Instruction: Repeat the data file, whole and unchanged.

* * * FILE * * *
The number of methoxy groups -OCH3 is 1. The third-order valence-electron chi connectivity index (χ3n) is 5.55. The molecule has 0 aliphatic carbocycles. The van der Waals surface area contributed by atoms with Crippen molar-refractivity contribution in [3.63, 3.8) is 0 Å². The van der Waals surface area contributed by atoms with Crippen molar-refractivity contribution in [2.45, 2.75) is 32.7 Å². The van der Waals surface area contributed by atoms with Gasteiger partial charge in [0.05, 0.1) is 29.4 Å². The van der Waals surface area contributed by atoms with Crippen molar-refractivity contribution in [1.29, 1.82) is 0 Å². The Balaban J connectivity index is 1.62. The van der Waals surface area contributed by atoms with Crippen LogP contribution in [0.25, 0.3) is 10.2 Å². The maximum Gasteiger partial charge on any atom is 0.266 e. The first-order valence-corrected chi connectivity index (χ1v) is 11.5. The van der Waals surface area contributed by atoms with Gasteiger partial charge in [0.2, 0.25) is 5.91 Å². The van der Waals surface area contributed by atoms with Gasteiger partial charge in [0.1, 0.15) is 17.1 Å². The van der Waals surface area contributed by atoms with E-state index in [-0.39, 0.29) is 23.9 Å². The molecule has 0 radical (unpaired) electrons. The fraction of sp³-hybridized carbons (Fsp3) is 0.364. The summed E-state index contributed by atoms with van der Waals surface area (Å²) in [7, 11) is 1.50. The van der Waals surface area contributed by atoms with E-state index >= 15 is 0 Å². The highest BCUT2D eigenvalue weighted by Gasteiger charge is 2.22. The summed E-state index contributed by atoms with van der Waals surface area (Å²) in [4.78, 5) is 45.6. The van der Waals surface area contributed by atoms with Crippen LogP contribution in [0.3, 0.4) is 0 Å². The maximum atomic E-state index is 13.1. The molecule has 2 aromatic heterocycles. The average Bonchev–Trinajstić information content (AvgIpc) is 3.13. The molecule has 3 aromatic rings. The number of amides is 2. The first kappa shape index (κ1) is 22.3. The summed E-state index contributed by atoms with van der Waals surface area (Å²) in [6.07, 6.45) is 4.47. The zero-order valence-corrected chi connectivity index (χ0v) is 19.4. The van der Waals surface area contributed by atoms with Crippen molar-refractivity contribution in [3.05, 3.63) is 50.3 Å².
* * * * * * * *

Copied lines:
The number of methoxy groups -OCH3 is 1. The third-order valence-electron chi connectivity index (χ3n) is 5.55. The molecule has 0 aliphatic carbocycles. The van der Waals surface area contributed by atoms with Crippen molar-refractivity contribution in [3.63, 3.8) is 0 Å². The van der Waals surface area contributed by atoms with Crippen molar-refractivity contribution in [2.45, 2.75) is 32.7 Å². The van der Waals surface area contributed by atoms with Gasteiger partial charge in [0.05, 0.1) is 29.4 Å². The van der Waals surface area contributed by atoms with Crippen molar-refractivity contribution in [1.29, 1.82) is 0 Å². The Balaban J connectivity index is 1.62. The van der Waals surface area contributed by atoms with Crippen LogP contribution in [0.25, 0.3) is 10.2 Å². The maximum Gasteiger partial charge on any atom is 0.266 e. The first-order valence-corrected chi connectivity index (χ1v) is 11.5. The van der Waals surface area contributed by atoms with Gasteiger partial charge in [0.2, 0.25) is 5.91 Å². The van der Waals surface area contributed by atoms with Gasteiger partial charge in [0.1, 0.15) is 17.1 Å². The van der Waals surface area contributed by atoms with E-state index in [-0.39, 0.29) is 23.9 Å². The molecule has 0 radical (unpaired) electrons. The fraction of sp³-hybridized carbons (Fsp3) is 0.364. The summed E-state index contributed by atoms with van der Waals surface area (Å²) in [7, 11) is 1.50. The van der Waals surface area contributed by atoms with E-state index >= 15 is 0 Å². The highest BCUT2D eigenvalue weighted by Gasteiger charge is 2.22. The summed E-state index contributed by atoms with van der Waals surface area (Å²) in [4.78, 5) is 45.6. The van der Waals surface area contributed by atoms with Crippen LogP contribution in [0.3, 0.4) is 0 Å². The maximum atomic E-state index is 13.1. The molecule has 2 aromatic heterocycles. The average Bonchev–Trinajstić information content (AvgIpc) is 3.13. The molecule has 3 aromatic rings. The number of amides is 2. The first kappa shape index (κ1) is 22.3. The summed E-state index contributed by atoms with van der Waals surface area (Å²) in [6.07, 6.45) is 4.47. The zero-order valence-corrected chi connectivity index (χ0v) is 19.4. The van der Waals surface area contributed by atoms with Crippen molar-refractivity contribution in [3.05, 3.63) is 50.3 Å².